New world culture
By definition, globalization is “the increasing interconnectedness of all parts of the world in terms of communication, trade, business, politics, travel, and culture” (Johnson). Many items are founded within western culture, predominantly American within pop culture. The historical basis of items such as fast food, movies, televisions, and music are often linked back to American culture. Although many different cultures and countries have their own music, mainstream music is often linked to what is popular in America. Since these modern elements of culture often begin in America and spread throughout a large portion of the world, it is easy to see how many people believe that an item’s history and origin label it as “American” (Johnson).
The origin of an item, such as the fast food restaurant McDonalds, is not overlooked even when the restaurants are spread throughout the world. In the 1970’s McDonalds began to spread to other countries, carrying with them the idea of American fast food service and products. Even though the menu may vary from location to location, the origin from which it was founded maintains consistent and does not go unnoticed. The logo itself is what people view as the spread of Americanization across the globe. Although the individual restaurants may be very different, the recognition of the Golden Arches is what makes people believe that America is spreading.
Not only food and restaurants carry over from American culture to other nations. Movies and television shows also carry over. The Simpsons, for example, are played in many other countries, predominantly in Western Europe. This is a show that has been long running and has significant American ties to it. Many of the newer episodes tackle American politics and social issues. Not only is the origin of The Simpsons tied to the US, but the ongoing messages throughout the shows also reminds the viewers that this is an American show and is part of America. And this is just one example of visual media that is shown worldwide that is linked to America.
Music is definitely a component that can be linked back to a specific part of the world. In the US, rap music is quite popular and has spread throughout the world. Other types of music have strong roots in other countries, such as pop in the UK and heavy metal in Germany. However, rap music has evolved from America. The spread of this style of music can be linked back to the difficulties minorities have faced within the American poverty-stricken subcultures, and even further roots into the dark slave days in America. This type of music is played across the world, with many concert tours going overseas.
Looking at food/dining, visual entertainment, and audio entertainment, it is easy to see how many believe that the American culture is the head of globalization. The financial support to push American products across the world is often unmatched by other companies founded in other countries. However, when looking at the specific data the facts show a different angel. American pop culture has spread rather rapidly across the world since the 1950’s. But we must look at how in the last decade “Europe’s top companies have beaten America’s by an often substantial margin” (Theil). The growth of European companies in regards to exports has increased approximately 17% while for the US exports have decreased 11%. “America’s roster of large global companies has been mostly static and declining” (Theil).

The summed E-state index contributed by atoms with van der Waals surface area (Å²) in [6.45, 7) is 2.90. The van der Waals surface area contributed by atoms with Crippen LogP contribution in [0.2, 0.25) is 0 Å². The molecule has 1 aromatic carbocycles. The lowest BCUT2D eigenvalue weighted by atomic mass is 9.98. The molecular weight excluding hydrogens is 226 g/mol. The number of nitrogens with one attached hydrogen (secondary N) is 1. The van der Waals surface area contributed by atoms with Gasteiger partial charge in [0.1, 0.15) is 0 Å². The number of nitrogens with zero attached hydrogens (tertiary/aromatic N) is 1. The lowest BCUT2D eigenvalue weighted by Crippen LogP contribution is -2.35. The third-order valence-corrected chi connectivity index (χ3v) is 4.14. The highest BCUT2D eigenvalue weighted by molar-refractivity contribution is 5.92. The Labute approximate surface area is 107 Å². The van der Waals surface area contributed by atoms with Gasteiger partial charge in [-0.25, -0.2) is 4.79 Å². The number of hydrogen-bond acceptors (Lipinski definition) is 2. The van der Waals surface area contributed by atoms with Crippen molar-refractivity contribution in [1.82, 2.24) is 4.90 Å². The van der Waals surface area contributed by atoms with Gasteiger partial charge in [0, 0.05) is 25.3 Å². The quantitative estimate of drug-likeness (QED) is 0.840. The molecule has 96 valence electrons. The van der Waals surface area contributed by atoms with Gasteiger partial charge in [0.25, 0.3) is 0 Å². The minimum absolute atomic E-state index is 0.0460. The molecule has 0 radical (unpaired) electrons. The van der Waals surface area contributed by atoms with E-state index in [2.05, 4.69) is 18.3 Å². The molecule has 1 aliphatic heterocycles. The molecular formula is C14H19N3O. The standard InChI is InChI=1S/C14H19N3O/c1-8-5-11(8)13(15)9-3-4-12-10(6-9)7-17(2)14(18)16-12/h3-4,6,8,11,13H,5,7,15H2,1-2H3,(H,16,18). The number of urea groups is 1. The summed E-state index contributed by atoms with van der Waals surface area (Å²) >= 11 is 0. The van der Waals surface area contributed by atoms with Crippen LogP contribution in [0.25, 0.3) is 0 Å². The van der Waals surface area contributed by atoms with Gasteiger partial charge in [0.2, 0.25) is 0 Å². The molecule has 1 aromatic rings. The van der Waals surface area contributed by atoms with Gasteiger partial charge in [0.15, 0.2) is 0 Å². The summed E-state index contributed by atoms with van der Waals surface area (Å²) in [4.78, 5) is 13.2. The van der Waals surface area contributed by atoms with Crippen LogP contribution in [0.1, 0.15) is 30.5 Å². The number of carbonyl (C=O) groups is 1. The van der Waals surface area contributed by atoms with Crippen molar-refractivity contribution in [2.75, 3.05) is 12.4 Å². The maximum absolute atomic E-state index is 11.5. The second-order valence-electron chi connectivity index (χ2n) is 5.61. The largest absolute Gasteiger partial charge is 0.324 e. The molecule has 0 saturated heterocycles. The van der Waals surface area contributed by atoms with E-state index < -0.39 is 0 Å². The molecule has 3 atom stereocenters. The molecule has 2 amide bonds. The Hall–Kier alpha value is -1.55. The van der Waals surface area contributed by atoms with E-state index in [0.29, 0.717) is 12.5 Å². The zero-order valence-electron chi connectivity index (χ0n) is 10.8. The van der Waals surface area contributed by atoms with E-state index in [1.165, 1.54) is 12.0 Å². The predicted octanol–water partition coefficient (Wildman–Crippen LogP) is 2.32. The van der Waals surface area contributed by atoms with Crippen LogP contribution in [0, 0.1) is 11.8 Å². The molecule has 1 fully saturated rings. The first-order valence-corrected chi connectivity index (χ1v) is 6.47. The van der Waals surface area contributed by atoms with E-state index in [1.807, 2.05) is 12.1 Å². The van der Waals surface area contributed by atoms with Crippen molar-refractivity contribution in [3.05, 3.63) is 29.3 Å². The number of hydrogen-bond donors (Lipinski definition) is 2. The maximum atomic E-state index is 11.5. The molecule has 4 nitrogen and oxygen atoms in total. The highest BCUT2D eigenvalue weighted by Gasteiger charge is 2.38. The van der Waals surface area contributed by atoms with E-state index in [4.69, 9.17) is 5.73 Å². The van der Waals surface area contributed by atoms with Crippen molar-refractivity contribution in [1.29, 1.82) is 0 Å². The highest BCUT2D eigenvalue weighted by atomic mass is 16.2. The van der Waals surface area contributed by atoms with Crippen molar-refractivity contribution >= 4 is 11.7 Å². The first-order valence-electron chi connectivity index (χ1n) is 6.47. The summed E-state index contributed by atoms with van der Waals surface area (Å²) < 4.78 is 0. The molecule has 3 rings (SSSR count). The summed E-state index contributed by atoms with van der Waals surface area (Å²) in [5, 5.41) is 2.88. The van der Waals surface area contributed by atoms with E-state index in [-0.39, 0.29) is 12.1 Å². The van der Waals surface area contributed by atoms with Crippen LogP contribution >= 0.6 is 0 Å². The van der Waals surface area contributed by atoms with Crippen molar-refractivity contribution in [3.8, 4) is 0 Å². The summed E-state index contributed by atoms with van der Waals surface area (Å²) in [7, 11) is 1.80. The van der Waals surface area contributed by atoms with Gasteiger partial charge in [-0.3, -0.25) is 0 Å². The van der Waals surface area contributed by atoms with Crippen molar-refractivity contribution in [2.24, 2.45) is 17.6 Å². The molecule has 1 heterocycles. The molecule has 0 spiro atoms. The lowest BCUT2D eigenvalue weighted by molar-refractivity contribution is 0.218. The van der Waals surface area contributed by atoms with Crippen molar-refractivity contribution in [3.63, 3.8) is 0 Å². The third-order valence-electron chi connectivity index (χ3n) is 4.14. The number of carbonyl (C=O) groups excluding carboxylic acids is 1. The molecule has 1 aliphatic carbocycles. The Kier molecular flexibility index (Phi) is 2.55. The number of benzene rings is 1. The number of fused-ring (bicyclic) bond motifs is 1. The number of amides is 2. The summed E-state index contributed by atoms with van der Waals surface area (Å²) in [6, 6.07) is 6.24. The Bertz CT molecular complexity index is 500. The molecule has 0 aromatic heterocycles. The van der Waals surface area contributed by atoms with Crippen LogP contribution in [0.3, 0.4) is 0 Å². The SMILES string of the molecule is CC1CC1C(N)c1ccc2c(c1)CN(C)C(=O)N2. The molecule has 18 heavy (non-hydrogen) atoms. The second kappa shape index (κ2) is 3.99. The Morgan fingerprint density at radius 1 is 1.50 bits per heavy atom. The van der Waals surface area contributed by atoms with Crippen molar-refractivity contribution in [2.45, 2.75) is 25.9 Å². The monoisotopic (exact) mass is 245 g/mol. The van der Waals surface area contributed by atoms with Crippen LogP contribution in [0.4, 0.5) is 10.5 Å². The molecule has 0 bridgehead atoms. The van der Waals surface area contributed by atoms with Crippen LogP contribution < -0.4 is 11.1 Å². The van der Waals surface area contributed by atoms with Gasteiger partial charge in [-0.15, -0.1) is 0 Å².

From a social aspect it appears that American culture is the leader of globalization. However, when looking at concrete data that is not the case. According to Marling, “globalization is not as American as we think it is. It’s just that everyone, especially Americans, recognizes American films, language, and logos when abroad, and draws the conclusion that the world is becoming Americanized.” Marling goes on to say:
“US logos are taken as evidence of cultural imperialism. WE all see Visa, McDonald’s, KFC, Coke, and Walmart. Mickey Mouse grins at us in France and Japan. Bruce Willis frowns from billboards and posters. CSI: Miami and Everybody Loves Raymond appear on the hotels’ cable channel. The taxi drivers and hotel employees speak a little English. All this seems part of a creeping ‘Americanization.’”
Essentially what Marling is trying to point out is that we associate certain logos, faces, titles, etc. with American culture, however there are many differences that make this spread of global culture not solely American. Modern culture is spreading across the globe, not just American culture. Modern culture is fueled by industrialized nations, such as those found in Europe, Australia, and North America. All of these geographical locations fuel globalization. However, it appears that most of the world sees America as the main fuel behind the spread.
one world culture
culture around the world
culture around the world
Johnson, June. “Global Issues: Local Arguments, Reading for Writing, Custom Edition.
New York: Custom Publishing, 2007.
Marling, William H. How “American” Is Globalization? Baltimore: The Johns Hopkins
University Press, 2006.
Theil, Stefan. (2010, April). “Why Europe Will Win :Forget the conventional wisdom.
European firms are faster-growing, more profitable, and better at globalization than their American rivals.” Newsweek, 155(17). Retrieved October 3, 2010, from ProQuest Health Management.
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